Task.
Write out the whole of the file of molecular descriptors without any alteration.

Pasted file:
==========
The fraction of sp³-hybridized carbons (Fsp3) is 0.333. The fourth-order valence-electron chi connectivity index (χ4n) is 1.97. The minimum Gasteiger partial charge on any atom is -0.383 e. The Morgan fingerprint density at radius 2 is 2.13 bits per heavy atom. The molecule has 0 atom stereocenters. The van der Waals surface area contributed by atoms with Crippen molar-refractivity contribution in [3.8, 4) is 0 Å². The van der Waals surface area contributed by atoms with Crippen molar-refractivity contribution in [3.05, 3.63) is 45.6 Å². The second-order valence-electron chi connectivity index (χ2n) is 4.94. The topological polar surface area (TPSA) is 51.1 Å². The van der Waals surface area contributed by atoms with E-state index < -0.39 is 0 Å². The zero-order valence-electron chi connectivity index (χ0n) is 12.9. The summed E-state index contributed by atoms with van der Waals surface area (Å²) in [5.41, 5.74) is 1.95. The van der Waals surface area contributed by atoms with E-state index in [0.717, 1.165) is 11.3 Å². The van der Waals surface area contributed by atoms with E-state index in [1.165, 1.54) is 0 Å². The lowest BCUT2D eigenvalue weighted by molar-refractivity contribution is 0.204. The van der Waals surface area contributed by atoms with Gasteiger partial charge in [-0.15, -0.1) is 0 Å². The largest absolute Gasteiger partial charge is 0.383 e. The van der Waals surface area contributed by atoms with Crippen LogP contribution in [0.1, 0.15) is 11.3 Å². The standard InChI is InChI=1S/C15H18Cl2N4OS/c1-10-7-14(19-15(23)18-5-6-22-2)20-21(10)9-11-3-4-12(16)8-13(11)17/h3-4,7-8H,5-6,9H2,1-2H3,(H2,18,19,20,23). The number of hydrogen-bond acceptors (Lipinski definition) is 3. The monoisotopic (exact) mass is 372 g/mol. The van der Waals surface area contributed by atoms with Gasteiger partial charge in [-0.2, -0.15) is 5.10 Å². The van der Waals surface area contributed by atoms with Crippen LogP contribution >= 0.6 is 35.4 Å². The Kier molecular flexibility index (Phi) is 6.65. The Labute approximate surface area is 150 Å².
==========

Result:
The fraction of sp³-hybridized carbons (Fsp3) is 0.333. The fourth-order valence-electron chi connectivity index (χ4n) is 1.97. The minimum Gasteiger partial charge on any atom is -0.383 e. The Morgan fingerprint density at radius 2 is 2.13 bits per heavy atom. The molecule has 0 atom stereocenters. The van der Waals surface area contributed by atoms with Crippen molar-refractivity contribution in [3.8, 4) is 0 Å². The van der Waals surface area contributed by atoms with Crippen molar-refractivity contribution in [3.05, 3.63) is 45.6 Å². The second-order valence-electron chi connectivity index (χ2n) is 4.94. The topological polar surface area (TPSA) is 51.1 Å². The van der Waals surface area contributed by atoms with E-state index < -0.39 is 0 Å². The zero-order valence-electron chi connectivity index (χ0n) is 12.9. The summed E-state index contributed by atoms with van der Waals surface area (Å²) in [5.41, 5.74) is 1.95. The van der Waals surface area contributed by atoms with E-state index in [0.717, 1.165) is 11.3 Å². The van der Waals surface area contributed by atoms with E-state index in [1.165, 1.54) is 0 Å². The lowest BCUT2D eigenvalue weighted by molar-refractivity contribution is 0.204. The van der Waals surface area contributed by atoms with Gasteiger partial charge in [-0.15, -0.1) is 0 Å². The largest absolute Gasteiger partial charge is 0.383 e. The van der Waals surface area contributed by atoms with Crippen LogP contribution in [0.1, 0.15) is 11.3 Å². The standard InChI is InChI=1S/C15H18Cl2N4OS/c1-10-7-14(19-15(23)18-5-6-22-2)20-21(10)9-11-3-4-12(16)8-13(11)17/h3-4,7-8H,5-6,9H2,1-2H3,(H2,18,19,20,23). The number of hydrogen-bond acceptors (Lipinski definition) is 3. The monoisotopic (exact) mass is 372 g/mol. The van der Waals surface area contributed by atoms with Gasteiger partial charge in [-0.2, -0.15) is 5.10 Å². The van der Waals surface area contributed by atoms with Crippen LogP contribution >= 0.6 is 35.4 Å². The Kier molecular flexibility index (Phi) is 6.65. The Labute approximate surface area is 150 Å².